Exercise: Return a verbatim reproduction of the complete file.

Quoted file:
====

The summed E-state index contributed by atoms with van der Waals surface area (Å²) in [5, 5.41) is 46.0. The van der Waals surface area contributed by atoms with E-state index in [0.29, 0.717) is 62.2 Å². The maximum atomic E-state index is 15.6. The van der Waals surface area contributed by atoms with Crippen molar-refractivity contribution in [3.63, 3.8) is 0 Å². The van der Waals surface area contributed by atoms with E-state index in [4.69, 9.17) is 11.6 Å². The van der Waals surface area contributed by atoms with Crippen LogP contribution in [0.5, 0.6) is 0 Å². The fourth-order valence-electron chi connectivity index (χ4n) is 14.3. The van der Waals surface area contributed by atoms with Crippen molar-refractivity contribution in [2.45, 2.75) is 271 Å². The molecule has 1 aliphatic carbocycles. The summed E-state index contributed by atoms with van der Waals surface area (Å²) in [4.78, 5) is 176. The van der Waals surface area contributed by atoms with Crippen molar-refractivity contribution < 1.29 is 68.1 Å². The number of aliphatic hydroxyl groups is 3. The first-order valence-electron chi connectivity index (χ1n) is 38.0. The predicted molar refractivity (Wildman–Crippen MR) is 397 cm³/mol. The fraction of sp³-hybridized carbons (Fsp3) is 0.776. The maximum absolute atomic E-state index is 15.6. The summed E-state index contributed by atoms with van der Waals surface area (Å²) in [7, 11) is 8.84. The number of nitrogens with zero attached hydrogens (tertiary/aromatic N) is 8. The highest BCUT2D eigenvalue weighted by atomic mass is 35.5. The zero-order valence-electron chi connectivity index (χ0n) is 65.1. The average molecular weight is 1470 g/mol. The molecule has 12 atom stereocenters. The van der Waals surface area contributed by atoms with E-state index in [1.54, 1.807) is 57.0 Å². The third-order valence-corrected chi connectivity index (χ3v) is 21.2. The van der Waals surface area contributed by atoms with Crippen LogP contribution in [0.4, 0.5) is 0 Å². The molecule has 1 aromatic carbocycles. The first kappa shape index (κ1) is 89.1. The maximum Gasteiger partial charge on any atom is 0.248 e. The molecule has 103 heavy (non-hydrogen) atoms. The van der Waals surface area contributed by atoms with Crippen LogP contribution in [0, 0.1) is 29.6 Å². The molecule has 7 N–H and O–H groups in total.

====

The summed E-state index contributed by atoms with van der Waals surface area (Å²) in [5, 5.41) is 46.0. The van der Waals surface area contributed by atoms with E-state index in [0.29, 0.717) is 62.2 Å². The maximum atomic E-state index is 15.6. The van der Waals surface area contributed by atoms with Crippen molar-refractivity contribution in [3.63, 3.8) is 0 Å². The van der Waals surface area contributed by atoms with E-state index in [4.69, 9.17) is 11.6 Å². The van der Waals surface area contributed by atoms with Crippen LogP contribution in [0.5, 0.6) is 0 Å². The fourth-order valence-electron chi connectivity index (χ4n) is 14.3. The van der Waals surface area contributed by atoms with Crippen molar-refractivity contribution in [2.45, 2.75) is 271 Å². The molecule has 1 aliphatic carbocycles. The summed E-state index contributed by atoms with van der Waals surface area (Å²) in [4.78, 5) is 176. The van der Waals surface area contributed by atoms with Crippen molar-refractivity contribution < 1.29 is 68.1 Å². The number of aliphatic hydroxyl groups is 3. The first-order valence-electron chi connectivity index (χ1n) is 38.0. The predicted molar refractivity (Wildman–Crippen MR) is 397 cm³/mol. The fraction of sp³-hybridized carbons (Fsp3) is 0.776. The maximum absolute atomic E-state index is 15.6. The summed E-state index contributed by atoms with van der Waals surface area (Å²) in [7, 11) is 8.84. The number of nitrogens with zero attached hydrogens (tertiary/aromatic N) is 8. The highest BCUT2D eigenvalue weighted by atomic mass is 35.5. The zero-order valence-electron chi connectivity index (χ0n) is 65.1. The average molecular weight is 1470 g/mol. The molecule has 12 atom stereocenters. The van der Waals surface area contributed by atoms with E-state index in [1.54, 1.807) is 57.0 Å². The third-order valence-corrected chi connectivity index (χ3v) is 21.2. The van der Waals surface area contributed by atoms with Crippen LogP contribution in [0.4, 0.5) is 0 Å². The molecule has 1 aromatic carbocycles. The first kappa shape index (κ1) is 89.1. The maximum Gasteiger partial charge on any atom is 0.248 e. The molecule has 103 heavy (non-hydrogen) atoms. The van der Waals surface area contributed by atoms with Crippen LogP contribution in [0, 0.1) is 29.6 Å². The molecule has 7 N–H and O–H groups in total.